Wednesday, September 26, 2007

Circuits split on consular-warning lawsuits

A divided panel of the U.S. Court of Appeals for the Ninth Circuit this week rejected a civil suit brought by the victim of a violation of Article 63 of the 1963 Vienna Convention on Consular Relations, requiring that noncitizen arrestees be told they may call their consulate. Judge Pamela Rymer (right), joined by Judge Arthur L. Alarcón, wrote in Cornejo v. City of San Diego that "the right to protect nationals belongs to States party to the Convention," and that "no private right is unambiguously conferred on individual detainees"; therefore, 42 U.S.C. § 1983, a federal civil rights statute, offered no path to relief.
In so ruling, the majority parted company not only with the dissenter, Senior Judge Dorothy W. Nelson (left) -- who wrote that "it is clear that Article 36(1)(b) does confer individual rights" -- but also with the opinion that Judge Diane Wood (below right) wrote for a unanimous Seventh Circuit panel last March in Jogi v. Voges, 480 F.3d 822. (The Jogi decision, about which we posted here, may be viewed free here; log-on required.)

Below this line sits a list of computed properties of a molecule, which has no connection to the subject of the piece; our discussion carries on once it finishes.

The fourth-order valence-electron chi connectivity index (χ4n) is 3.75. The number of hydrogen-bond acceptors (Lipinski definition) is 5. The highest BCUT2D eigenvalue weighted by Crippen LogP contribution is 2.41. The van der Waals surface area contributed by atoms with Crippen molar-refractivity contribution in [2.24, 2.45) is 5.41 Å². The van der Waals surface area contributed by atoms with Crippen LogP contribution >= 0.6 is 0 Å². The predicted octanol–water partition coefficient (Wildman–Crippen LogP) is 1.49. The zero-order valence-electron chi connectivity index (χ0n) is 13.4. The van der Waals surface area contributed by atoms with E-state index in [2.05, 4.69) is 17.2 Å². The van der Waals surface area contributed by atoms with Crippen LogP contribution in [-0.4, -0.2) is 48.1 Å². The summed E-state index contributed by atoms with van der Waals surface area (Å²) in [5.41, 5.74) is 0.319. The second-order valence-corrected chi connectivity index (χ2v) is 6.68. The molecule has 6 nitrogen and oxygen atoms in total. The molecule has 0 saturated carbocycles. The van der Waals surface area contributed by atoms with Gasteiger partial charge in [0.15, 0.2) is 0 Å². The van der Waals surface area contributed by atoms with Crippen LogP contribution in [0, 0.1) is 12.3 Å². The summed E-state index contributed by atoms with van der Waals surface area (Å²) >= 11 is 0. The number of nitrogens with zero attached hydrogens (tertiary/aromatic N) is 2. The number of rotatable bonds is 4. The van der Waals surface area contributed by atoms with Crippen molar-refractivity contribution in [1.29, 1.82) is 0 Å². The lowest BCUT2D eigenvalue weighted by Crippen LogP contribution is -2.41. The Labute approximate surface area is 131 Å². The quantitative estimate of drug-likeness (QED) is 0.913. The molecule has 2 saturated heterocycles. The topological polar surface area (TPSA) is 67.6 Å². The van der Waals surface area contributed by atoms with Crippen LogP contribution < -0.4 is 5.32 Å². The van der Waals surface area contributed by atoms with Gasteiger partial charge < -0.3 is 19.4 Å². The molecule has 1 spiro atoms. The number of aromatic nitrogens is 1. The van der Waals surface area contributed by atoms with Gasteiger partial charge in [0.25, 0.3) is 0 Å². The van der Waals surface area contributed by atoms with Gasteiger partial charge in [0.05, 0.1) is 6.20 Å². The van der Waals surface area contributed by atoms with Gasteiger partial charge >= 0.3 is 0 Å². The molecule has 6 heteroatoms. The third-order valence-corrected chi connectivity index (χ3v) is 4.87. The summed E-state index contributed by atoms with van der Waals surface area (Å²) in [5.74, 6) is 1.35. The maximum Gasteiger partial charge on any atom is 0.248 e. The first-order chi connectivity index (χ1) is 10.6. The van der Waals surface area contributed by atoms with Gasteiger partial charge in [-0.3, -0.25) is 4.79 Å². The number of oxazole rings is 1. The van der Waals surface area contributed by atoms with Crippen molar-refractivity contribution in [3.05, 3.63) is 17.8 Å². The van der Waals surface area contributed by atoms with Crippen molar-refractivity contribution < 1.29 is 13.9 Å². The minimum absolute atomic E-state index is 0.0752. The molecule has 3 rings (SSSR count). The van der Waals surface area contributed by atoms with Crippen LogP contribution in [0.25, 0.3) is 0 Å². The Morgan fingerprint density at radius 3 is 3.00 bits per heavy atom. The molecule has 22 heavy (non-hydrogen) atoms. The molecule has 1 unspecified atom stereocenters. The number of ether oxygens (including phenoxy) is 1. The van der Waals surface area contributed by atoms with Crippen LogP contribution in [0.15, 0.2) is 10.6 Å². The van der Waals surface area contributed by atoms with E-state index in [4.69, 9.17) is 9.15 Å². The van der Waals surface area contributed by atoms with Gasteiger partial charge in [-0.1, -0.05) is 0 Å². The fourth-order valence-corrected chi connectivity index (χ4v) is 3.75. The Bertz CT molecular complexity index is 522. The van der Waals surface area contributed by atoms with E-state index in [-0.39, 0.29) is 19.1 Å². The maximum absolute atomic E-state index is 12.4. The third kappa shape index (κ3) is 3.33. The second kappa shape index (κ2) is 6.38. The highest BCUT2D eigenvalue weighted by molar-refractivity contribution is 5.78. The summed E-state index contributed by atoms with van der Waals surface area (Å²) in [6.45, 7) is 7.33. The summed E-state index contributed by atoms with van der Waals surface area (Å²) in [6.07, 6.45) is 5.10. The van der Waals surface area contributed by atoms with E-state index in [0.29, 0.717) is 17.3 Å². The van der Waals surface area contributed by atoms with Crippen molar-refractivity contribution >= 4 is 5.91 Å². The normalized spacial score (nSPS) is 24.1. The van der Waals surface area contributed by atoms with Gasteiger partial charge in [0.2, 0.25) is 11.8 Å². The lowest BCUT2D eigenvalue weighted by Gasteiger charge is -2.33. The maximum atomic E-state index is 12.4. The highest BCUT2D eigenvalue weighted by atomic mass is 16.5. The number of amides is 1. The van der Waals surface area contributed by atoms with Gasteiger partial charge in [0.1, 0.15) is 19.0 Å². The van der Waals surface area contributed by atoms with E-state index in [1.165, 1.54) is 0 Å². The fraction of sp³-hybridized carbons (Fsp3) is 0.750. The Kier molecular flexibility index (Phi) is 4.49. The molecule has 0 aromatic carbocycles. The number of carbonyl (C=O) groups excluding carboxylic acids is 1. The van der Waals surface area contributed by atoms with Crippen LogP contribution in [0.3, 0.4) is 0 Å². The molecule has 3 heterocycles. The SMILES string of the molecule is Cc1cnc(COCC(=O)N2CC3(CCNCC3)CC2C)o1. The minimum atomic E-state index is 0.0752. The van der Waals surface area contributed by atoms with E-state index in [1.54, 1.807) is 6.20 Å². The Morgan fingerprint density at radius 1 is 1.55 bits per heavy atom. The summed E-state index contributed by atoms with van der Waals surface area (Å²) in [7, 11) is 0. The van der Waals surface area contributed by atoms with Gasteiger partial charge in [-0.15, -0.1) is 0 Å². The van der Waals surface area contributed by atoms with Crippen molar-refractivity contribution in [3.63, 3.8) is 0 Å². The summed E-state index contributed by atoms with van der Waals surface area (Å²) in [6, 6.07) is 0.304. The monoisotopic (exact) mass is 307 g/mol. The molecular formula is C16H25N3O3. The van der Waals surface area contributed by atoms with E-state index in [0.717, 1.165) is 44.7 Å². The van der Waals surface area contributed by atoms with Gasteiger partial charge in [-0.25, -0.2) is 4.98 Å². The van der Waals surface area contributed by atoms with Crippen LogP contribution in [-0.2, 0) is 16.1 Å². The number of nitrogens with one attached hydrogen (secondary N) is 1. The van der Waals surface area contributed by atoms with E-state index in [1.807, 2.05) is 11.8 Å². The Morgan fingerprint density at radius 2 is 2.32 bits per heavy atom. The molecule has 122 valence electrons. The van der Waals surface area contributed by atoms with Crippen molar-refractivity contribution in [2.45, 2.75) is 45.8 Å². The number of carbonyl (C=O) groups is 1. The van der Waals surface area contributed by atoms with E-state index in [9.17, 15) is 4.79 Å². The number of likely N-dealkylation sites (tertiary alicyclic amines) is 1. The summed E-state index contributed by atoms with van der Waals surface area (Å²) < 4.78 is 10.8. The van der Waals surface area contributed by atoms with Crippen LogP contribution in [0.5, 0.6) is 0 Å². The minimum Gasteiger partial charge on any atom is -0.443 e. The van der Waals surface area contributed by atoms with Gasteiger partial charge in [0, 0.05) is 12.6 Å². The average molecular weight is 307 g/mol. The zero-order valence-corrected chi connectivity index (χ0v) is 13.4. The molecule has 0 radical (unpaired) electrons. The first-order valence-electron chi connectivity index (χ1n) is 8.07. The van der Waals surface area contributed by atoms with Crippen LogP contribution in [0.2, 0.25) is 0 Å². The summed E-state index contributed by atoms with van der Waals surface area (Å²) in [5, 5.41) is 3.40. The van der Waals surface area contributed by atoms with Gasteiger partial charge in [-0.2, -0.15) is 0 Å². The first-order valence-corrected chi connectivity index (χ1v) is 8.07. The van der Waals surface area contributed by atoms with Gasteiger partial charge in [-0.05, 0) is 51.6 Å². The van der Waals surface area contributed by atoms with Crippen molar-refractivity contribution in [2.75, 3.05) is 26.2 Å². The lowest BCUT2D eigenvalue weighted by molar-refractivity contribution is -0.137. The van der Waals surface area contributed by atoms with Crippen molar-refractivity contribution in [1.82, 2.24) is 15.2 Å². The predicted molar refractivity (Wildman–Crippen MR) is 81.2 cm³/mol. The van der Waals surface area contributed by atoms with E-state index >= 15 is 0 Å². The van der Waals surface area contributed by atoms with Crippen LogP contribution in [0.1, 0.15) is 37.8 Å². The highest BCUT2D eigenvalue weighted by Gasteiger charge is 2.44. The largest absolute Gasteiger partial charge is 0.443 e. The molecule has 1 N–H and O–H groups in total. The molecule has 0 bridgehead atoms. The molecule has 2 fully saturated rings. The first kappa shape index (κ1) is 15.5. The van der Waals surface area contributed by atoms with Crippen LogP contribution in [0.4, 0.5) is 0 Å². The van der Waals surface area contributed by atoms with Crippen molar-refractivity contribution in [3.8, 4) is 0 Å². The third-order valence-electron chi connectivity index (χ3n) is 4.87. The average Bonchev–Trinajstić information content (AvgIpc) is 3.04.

Circuit splits sometimes portend eventual review of an issue by the U.S. Supreme Court. In any event, there's no doubt that Court will grapple soon with aspects of the Consular Relations Convention. For this circuit split arises just weeks before consideration of the enforceability vel non of Avena, a 2004 International Court of Justice judgment that called for reconsideration of noncitizens who'd been convicted in the United States without having been told of the right of consular access. The high court, whose October Term 2007 begins Monday, will argument in that case, Medellín v. Texas, on October 10.

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Mike said...
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